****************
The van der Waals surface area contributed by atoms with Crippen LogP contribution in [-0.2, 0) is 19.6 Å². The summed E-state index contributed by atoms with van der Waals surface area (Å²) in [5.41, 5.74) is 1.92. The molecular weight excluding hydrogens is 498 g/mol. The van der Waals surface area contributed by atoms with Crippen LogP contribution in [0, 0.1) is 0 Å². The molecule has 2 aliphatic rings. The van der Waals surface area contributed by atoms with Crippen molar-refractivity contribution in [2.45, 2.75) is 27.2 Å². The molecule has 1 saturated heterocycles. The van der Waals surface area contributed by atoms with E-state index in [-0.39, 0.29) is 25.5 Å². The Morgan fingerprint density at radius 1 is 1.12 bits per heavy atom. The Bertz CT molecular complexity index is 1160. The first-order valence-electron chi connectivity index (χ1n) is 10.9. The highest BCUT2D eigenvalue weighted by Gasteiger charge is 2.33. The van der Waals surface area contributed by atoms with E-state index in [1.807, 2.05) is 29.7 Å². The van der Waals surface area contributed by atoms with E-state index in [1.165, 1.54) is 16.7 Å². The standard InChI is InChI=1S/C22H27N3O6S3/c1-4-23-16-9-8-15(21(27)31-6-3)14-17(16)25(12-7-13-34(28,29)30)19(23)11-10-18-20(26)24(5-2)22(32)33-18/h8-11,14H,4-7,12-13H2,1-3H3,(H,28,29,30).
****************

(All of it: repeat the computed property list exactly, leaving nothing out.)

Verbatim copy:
The van der Waals surface area contributed by atoms with Crippen LogP contribution in [-0.2, 0) is 19.6 Å². The summed E-state index contributed by atoms with van der Waals surface area (Å²) in [5.41, 5.74) is 1.92. The molecular weight excluding hydrogens is 498 g/mol. The van der Waals surface area contributed by atoms with Crippen LogP contribution in [0, 0.1) is 0 Å². The molecule has 2 aliphatic rings. The van der Waals surface area contributed by atoms with Crippen molar-refractivity contribution in [2.45, 2.75) is 27.2 Å². The molecule has 1 saturated heterocycles. The van der Waals surface area contributed by atoms with E-state index in [-0.39, 0.29) is 25.5 Å². The Morgan fingerprint density at radius 1 is 1.12 bits per heavy atom. The Bertz CT molecular complexity index is 1160. The first-order valence-electron chi connectivity index (χ1n) is 10.9. The highest BCUT2D eigenvalue weighted by Gasteiger charge is 2.33. The van der Waals surface area contributed by atoms with E-state index in [1.807, 2.05) is 29.7 Å². The van der Waals surface area contributed by atoms with E-state index in [1.165, 1.54) is 16.7 Å². The standard InChI is InChI=1S/C22H27N3O6S3/c1-4-23-16-9-8-15(21(27)31-6-3)14-17(16)25(12-7-13-34(28,29)30)19(23)11-10-18-20(26)24(5-2)22(32)33-18/h8-11,14H,4-7,12-13H2,1-3H3,(H,28,29,30).